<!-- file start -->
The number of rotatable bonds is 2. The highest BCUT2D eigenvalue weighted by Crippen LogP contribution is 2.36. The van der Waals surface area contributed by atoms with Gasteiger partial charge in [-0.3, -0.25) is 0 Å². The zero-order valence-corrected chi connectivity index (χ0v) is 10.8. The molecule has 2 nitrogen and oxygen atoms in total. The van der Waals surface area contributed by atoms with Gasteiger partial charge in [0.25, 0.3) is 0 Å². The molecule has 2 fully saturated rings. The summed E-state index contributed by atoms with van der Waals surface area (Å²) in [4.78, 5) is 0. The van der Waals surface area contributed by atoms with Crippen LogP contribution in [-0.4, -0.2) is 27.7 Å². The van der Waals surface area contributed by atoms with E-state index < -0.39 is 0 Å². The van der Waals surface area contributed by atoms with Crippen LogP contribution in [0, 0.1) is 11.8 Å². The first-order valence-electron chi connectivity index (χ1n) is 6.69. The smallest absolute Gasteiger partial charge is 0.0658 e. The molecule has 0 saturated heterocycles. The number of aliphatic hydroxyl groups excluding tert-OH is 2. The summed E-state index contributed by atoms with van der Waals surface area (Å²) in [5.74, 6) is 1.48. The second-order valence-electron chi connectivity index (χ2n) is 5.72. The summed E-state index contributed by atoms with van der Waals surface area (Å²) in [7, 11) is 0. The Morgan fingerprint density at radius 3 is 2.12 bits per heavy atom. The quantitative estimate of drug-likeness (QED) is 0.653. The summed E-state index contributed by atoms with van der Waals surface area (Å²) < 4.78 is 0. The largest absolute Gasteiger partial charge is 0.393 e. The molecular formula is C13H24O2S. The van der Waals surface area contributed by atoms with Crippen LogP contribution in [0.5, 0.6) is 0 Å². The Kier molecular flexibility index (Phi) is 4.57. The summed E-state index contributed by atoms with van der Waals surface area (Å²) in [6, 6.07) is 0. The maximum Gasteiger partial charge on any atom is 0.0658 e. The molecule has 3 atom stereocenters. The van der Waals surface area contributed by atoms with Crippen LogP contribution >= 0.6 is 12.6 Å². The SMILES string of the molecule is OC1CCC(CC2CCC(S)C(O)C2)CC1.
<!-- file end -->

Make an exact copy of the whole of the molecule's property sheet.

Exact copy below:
The number of rotatable bonds is 2. The highest BCUT2D eigenvalue weighted by Crippen LogP contribution is 2.36. The van der Waals surface area contributed by atoms with Gasteiger partial charge in [-0.3, -0.25) is 0 Å². The zero-order valence-corrected chi connectivity index (χ0v) is 10.8. The molecule has 2 nitrogen and oxygen atoms in total. The van der Waals surface area contributed by atoms with Gasteiger partial charge in [0.25, 0.3) is 0 Å². The molecule has 2 fully saturated rings. The summed E-state index contributed by atoms with van der Waals surface area (Å²) in [4.78, 5) is 0. The van der Waals surface area contributed by atoms with Crippen LogP contribution in [-0.4, -0.2) is 27.7 Å². The van der Waals surface area contributed by atoms with E-state index < -0.39 is 0 Å². The van der Waals surface area contributed by atoms with Crippen LogP contribution in [0, 0.1) is 11.8 Å². The first-order valence-electron chi connectivity index (χ1n) is 6.69. The smallest absolute Gasteiger partial charge is 0.0658 e. The molecule has 0 saturated heterocycles. The number of aliphatic hydroxyl groups excluding tert-OH is 2. The summed E-state index contributed by atoms with van der Waals surface area (Å²) in [5.74, 6) is 1.48. The second-order valence-electron chi connectivity index (χ2n) is 5.72. The summed E-state index contributed by atoms with van der Waals surface area (Å²) in [7, 11) is 0. The Morgan fingerprint density at radius 3 is 2.12 bits per heavy atom. The quantitative estimate of drug-likeness (QED) is 0.653. The summed E-state index contributed by atoms with van der Waals surface area (Å²) < 4.78 is 0. The largest absolute Gasteiger partial charge is 0.393 e. The molecular formula is C13H24O2S. The van der Waals surface area contributed by atoms with Crippen LogP contribution in [0.5, 0.6) is 0 Å². The Kier molecular flexibility index (Phi) is 4.57. The summed E-state index contributed by atoms with van der Waals surface area (Å²) in [6, 6.07) is 0. The maximum Gasteiger partial charge on any atom is 0.0658 e. The molecule has 3 atom stereocenters. The van der Waals surface area contributed by atoms with Crippen LogP contribution >= 0.6 is 12.6 Å². The SMILES string of the molecule is OC1CCC(CC2CCC(S)C(O)C2)CC1.